Will the wealth transfer continue into 2024?

The unpopular thought would be that markets have condensed the entire 2024 into December 2023. But we will not claim to be able to see so far into 2024 as the end of January, which an honest strategist had confessed to the above. 

Here are some sentiments from a hedge fund manager and a chairman of a bank: “Expect 2024 to be doom and gloom until the return of Trump which will bring world peace. World peace = World rally … but that’s in 2025 as he would only be sworn back in Jan 2025.” “乱, chaotic and messy.” 

Hedge fund guy trumpeting Trump for world peace? He admits he is demented these days as another trader friend suffers PTSD. It just does not feel right for some people who have seen the Asian Crisis, Dot-com, SARS, Operation Desert Storm, Lehman, Greece, Covid and QE’s. We are rushing into 2024 like lemmings and headless chickens, but we have to be cognisant of what happened during Gamestop – the madness doesn’t stop, and Gamestop took over a year to fizzle. 

There is plenty of reason to fuel December 2023 into 2024 because the party need not stop. It is the path of least resistance which is how 2023 has been—extremist! And also, we have a crazy notion that the wars will end sooner than later because Zelensky is running out of funds as his government frays and Israel has already almost flattened Gaza, for another dose of animal spirits.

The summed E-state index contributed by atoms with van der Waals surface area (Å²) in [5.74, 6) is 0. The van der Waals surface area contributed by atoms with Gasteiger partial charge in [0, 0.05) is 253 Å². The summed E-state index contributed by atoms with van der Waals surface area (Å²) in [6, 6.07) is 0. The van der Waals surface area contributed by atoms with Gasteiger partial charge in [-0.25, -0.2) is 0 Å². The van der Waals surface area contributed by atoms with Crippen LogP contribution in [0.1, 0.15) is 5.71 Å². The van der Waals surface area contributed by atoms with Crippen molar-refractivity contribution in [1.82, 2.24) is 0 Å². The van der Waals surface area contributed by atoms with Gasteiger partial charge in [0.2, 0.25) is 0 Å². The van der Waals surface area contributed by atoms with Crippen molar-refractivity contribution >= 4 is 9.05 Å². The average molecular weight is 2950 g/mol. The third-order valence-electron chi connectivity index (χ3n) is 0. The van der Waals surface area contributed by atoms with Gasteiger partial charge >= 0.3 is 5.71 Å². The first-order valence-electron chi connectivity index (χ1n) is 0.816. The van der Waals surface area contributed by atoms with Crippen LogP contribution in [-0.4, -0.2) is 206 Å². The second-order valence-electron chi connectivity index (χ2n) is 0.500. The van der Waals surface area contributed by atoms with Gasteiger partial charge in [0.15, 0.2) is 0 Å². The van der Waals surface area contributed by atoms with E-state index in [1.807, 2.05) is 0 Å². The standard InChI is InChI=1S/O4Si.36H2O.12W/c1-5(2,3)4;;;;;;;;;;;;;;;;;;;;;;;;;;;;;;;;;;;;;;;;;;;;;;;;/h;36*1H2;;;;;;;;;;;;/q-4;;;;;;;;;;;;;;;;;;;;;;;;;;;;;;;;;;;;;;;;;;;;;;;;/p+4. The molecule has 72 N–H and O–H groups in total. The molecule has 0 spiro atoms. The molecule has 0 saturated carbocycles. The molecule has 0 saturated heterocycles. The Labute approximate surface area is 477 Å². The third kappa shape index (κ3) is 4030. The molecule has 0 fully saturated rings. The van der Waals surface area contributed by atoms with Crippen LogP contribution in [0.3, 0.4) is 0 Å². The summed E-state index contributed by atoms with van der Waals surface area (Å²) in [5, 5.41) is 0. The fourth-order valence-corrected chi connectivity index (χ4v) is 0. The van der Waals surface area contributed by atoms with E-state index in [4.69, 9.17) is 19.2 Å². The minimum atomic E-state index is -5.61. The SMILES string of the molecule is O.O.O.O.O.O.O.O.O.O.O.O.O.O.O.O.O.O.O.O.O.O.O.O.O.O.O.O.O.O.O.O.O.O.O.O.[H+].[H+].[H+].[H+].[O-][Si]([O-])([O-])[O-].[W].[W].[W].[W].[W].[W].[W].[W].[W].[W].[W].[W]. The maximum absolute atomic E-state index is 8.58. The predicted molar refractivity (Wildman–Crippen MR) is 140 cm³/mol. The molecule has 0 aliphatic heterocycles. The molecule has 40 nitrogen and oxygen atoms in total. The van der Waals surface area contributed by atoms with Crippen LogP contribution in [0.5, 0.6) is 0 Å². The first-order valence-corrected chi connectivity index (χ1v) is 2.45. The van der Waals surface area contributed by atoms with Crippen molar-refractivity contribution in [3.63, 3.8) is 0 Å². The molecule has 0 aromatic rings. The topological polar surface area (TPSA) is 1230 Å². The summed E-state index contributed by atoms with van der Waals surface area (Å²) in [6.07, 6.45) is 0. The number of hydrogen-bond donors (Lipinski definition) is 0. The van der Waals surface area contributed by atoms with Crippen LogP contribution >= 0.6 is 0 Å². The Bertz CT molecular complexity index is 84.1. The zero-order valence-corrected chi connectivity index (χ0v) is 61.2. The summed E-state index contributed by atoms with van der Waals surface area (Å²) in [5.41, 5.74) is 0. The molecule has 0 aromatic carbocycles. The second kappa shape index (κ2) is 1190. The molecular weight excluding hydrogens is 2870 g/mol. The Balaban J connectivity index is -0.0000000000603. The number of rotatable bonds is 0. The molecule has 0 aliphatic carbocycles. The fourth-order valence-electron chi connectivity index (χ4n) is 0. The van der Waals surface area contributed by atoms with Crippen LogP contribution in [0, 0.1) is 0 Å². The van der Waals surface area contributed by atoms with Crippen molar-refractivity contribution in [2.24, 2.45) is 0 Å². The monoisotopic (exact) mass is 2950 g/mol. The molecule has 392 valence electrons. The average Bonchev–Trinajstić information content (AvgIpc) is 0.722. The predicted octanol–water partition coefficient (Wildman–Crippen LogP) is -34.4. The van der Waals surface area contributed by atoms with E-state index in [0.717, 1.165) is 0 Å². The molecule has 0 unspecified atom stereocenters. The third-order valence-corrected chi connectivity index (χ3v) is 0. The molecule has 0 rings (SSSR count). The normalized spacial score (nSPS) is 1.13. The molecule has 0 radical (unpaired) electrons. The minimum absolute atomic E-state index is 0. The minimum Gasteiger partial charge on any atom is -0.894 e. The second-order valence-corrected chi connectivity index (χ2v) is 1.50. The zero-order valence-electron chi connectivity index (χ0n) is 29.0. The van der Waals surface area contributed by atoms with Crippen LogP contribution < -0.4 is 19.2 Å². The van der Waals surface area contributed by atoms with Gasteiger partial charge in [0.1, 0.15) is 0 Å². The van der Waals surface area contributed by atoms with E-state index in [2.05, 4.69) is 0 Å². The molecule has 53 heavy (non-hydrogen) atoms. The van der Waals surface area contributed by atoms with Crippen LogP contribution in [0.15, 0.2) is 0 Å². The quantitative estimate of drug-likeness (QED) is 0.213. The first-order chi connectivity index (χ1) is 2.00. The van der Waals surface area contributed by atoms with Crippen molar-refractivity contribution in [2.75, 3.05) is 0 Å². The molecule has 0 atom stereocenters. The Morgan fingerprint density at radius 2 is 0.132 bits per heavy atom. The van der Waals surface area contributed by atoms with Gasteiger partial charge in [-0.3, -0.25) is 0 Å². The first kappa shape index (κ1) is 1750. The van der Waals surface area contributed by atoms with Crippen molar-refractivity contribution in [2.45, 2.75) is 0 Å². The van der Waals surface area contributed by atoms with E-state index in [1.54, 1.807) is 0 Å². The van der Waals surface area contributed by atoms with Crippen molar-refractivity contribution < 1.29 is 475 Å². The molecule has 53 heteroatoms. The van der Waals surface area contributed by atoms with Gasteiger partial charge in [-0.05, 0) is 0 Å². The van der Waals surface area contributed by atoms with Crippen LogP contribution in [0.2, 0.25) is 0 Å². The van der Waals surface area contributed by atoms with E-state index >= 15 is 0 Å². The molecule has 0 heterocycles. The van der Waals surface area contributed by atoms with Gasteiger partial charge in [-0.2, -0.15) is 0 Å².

Whilst we would also like to talk about elections, rate cuts, sticky inflation, defaults, social fragmentation, job losses, supply shocks, commercial real estate crises, private credit regulation and all that we really cannot predict with accuracy, it does feel like we are on the brink of something quite bad. We cannot decide what to park at the moment, because everything has rallied that maybe the most sensible trade would be the contrarian one.